Monday, January 25, 2010
Why I Live in Belltown
OK, it's time I talked about this. After all, I've been living here for almost 20 years. I mean, what can possibly make me want to stay in one of Seattle's more notorious neighborhoods? Read on. Maybe my reasons will make sense to you, maybe they won't. First a little background.
I grew up in Edmonds, a pleasant town a little north of here. If you ever wanted to do something, you had to walk to it. The store was 20 minutes away, downtown Edmonds was thirty minutes and the mall was forty minutes. The streets were extremely pedestrian unfriendly; there wasn't a single sidewalk within a half mile of our house. Life was pretty quiet. In fact, nothing ever happened. It was downright dull. Many people seemed to like it there, but it wasn't for me. Even after I got my license, things didn't get any more interesting. At the time, the City of Edmonds was on a crusade against anybody under 30, so I spent a lot of time looking out for cops, who would pull me and those of my age group over for no reason at all. It seemed so silly that my driving privileges depended on the whims of local law enforcement, but the reality was that if I got tickets, I'd lose my wheels. And if I lost my wheels, I'd have to walk to work and school and have no social life, etc. I guess it was about that time that I vowed that I would eventually live someplace where a) things happened, and; b) I didn't have to depend on having a car in order to survive.
Several years went by. I lived abroad for a little while, then tried Ballard on for size. It was slightly more exciting than Edmonds, but it still wasn't right. Finally, one night when I was lamenting my predicament, a friend recommended the Rivoli in Belltown. It was being renovated (after decades of neglect) and the rent was cheap. My first studio in 1990 went for $255 a month. I have a one bedroom now. Rent has climbed over the last two decades, but it's still affordable, if you don't mind that your place is on the smallish side.
Belltown's main selling point then is as now: you can walk to everything. For me, that is a huge reason why I stay here. You walk to work, you walk to a restaurant, you walk to the store, you walk to the movies. And you don't have to walk far to get to anything, because places are close. Full disclosure: I do own a car. I keep it in order to visit family in the area. They're all situated out of reach of public transport. I've done the cost-benefit analysis numerous times and for me, car ownership and garage costs are actually less than what I'd pay either renting a car two or three times a month or with a Zip car.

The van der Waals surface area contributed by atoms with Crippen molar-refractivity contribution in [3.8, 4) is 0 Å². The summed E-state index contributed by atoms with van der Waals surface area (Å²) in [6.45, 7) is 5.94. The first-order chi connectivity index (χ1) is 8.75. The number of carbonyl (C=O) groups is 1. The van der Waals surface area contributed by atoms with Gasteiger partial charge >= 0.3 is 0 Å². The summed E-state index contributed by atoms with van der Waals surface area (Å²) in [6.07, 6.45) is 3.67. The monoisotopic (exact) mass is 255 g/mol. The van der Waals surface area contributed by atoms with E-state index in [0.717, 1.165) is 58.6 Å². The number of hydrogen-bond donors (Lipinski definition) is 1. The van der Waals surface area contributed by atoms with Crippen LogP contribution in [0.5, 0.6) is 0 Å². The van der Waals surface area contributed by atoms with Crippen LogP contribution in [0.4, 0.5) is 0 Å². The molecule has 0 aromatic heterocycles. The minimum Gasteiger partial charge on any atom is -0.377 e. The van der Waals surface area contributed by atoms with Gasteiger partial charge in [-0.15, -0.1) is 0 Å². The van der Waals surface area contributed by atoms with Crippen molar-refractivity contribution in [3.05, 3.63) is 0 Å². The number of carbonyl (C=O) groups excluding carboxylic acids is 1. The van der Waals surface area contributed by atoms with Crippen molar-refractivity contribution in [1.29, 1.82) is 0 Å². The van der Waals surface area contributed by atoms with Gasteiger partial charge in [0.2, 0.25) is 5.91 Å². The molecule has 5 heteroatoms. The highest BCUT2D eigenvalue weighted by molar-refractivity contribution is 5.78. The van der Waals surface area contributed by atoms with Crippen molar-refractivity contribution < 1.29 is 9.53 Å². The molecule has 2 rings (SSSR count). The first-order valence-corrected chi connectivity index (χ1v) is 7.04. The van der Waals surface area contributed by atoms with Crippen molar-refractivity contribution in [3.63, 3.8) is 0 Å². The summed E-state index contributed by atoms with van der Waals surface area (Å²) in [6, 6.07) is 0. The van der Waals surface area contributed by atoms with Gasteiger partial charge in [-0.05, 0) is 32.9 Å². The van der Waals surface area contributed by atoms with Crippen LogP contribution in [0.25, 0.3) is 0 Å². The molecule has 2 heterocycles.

Sure, this neighborhood gets its share of bad press; it's a crack-soaked hellhole infested with crazy people and party animals who scream and yell at all hours while sirens and car alarms blare. That reputation is way overblown. Most of the time, my section of Belltown is quite peaceful. OK, maybe "peaceful" isn't the right word. I think that maybe "guardedly calm" works better. I'm only one floor above 2nd Avenue, so if it was truly as terrible as they say, I'd have left long ago. I mean, who needs that kind of aggravation? And because of that perception, people who move to Belltown and want to party 24/7 are often terribly disappointed. Sure, there's action here, but not all the time. Most party people I've known end up moving to Capitol Hill - or if they're super-serious about that lifestyle, they move to New York. But honestly, despite the crack, crazy people, drunks, noise, occasional bad smells, graffiti and all that, it's a very livable neighborhood.
A few years back, I experienced something that reminded me why I was still living in Belltown. I was house sitting with my girlfriend for a week out in the Crown Hill section of Ballard. It's a nice neighborhood with tidy, solid houses nestled along cute, narrow streets. By day three, I was going bonkers. I felt like I'd been abandoned by civilization. The closest store was 15 minutes away on foot, but I never, ever felt like walking. The street was so quiet that a passing car was a major event. Almost no one walked anywhere. Maybe the worst thing of all was that the view never changed. You looked out at the house across the street and they looked at you. It was always the same. From my 2nd floor perch at the Rivoli, I look out directly at the wonderful Darth Vader building, a restaurant, a tattoo parlor, the sidewalk across the way and up at a myriad of large buildings. The view is always changing; I'm always seeing this neighborhood in a different light.
After a week in Ballard, I was so relieved to be back in Belltown. There's absolutely nothing wrong with Ballard, but it is what it was over two decades ago: not for me. For as long as I live in Seattle, Belltown will be home. True, it's not the prettiest neighborhood in Seattle - some spots are downright ugly - but it still feels like the right place.
(Cross-posted at the P-I blog)
Posted by Igor Keller